Building green starts with the intention of the owner, then the designer, followed by the architect. It doesn’t stop there. Before electronic plans, subcontractors had little choice but to sift through mountains of project drawings to find something applicable and interesting to them. Construction automation changed the game in the 1990s and again in the mid-2000s.

Paper Vs. Electronic Plans

Electronic plans were introduced just prior to the 1990s, eliminating the need for paper plans. Construction professionals easily find their plans digitized, organized, catalogued, and synchronized by using plan rooms and online project centers. This step alone allows companies to be more socially responsible by minimizing paper waste. The electronic plans are easily loaded into the software, which results in huge savings by eliminating printing costs. A contractor no longer has to pay a print shop hundreds of dollars to print out plans for a job that they may not even win. Electronic plans do not have to be physically stored for future reference in a company’s warehouse; plans can reside on a server or computer hard drive for access years from now without any deterioration in quality. 

Not only does this save time, it reduces the cost of distributing paper plans and specs across the project life-cycle. The ability to markup plans, complete the takeoff, and communicate the bid all electronically provides a process that is environmentally friendly. Being a part of building green isn’t a sacrifice when both time and money savings are recognized by multiple parties in the process. Building green begins with the commitment to do just that—from design, to plan, to build. The management of change orders through automation saves time and resources. An estimator no longer has to print multiple pages every time a change order is issued. Through automation, the changes are identified electronically, hence minimizing any oversight that can result in costly errors.  Before automation, estimators spent hours looking over plans to identify changes. This digital process takes minutes. 

Digital Project Management

The quantitative measurement and bid estimating processes went paperless long before the post-win project management process. Once onscreen takeoff eliminated paper plans, the project manager and foreman were buried in paper—binders of paper that the foreman used to manage the site. The foreman (the most valuable resource onsite) was now tied to a trailer, trapped in an office, or chained to a gang-box, sifting through paper.

The introduction of tablet technology in the mid-2000s is transforming field project management. The project manager and foreman are no longer stuck copying and sending papers back and forth regarding the project process or to clarify an aspect of the plans. Plans, change orders, RFIs, etc., are all sent electronically from the tablet in the field to the project manager’s laptop, wherever he/she might be.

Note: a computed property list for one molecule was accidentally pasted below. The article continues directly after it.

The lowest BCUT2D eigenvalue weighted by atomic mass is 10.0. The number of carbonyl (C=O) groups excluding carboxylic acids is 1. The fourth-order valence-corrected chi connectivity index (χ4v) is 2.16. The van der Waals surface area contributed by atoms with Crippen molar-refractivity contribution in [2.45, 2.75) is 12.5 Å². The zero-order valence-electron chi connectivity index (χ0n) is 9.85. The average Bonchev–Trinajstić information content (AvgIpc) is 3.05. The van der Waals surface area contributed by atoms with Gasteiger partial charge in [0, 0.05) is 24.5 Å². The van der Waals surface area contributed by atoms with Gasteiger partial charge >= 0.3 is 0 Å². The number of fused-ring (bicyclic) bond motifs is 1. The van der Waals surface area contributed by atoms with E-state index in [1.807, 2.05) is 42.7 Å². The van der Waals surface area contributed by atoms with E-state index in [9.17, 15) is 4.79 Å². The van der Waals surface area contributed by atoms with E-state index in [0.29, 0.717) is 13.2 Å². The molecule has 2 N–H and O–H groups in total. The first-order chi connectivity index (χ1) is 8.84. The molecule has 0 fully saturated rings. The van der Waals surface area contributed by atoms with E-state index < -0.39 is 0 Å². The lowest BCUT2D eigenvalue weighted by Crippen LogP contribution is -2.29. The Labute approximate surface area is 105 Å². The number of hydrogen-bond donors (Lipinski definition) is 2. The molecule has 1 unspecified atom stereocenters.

In addition, with automation in the hands of the foreman at the job site location, when an issue arises there are fewer delays and improved steps to resolution. 

This gradual shift toward accessing information wherever the contractor is located—whether in the office, the field, or somewhere in between—has resulted in an increased use of tablet technology at the job site. The use of tablet technology on the site saves time and improves communications. For example, a foreman or the project manager at the jobsite now has ready access to the latest set of plans, revisions and change orders. Likewise, cameras in tablets allow a foreman to easily document safety concerns or other issues that can hinder the job from getting completed on time. Such daily logs help contractors stay on budget and monitor and rectify obstacles that can cause lag time in a project. The tablet is the aluminum clipboard of the next generation—everything you need is right on that computer.  

Green Technology

Building green is more than just eliminating paper, it also means finding ways to reduce material waste, create a better delivery process for materials, and a more accurate oversight of the crew. Construction technology and automation enables project managers to line out the workers, knowing how much material will be needed, and how long the work should take. Up-to-date stocking reports minimize the chance that excessive materials are ordered and/or delivered to the wrong area or floor. 

Benefits of Building Green

Technology is rapidly changing the construction industry. From design, to build, to takeoff, construction companies are realizing the benefits that can be achieved by leveraging automation technology as a way to replace time-consuming and error-prone manual processes. The ability to boost efficiency and increase accuracy, build green, reduce waste, and increase profits are just some of the benefits technology offers. 

All contractors are interested in reducing costs, saving time, and eliminating material waste and punch work items. Takeoff, estimating and project management automation result in these very benefits. Having come from the industry, I can say that using technology makes us more productive in the sense that we could double the volume of work we did in a year, or do more work during the day and get home at a reasonable hour. 

Technology eliminates paper plans, paper faxing or mailing, as well as shows the exact work that should be done—when, where and how much material is needed. Building green and technology are not mutually exclusive, they are mutually beneficial.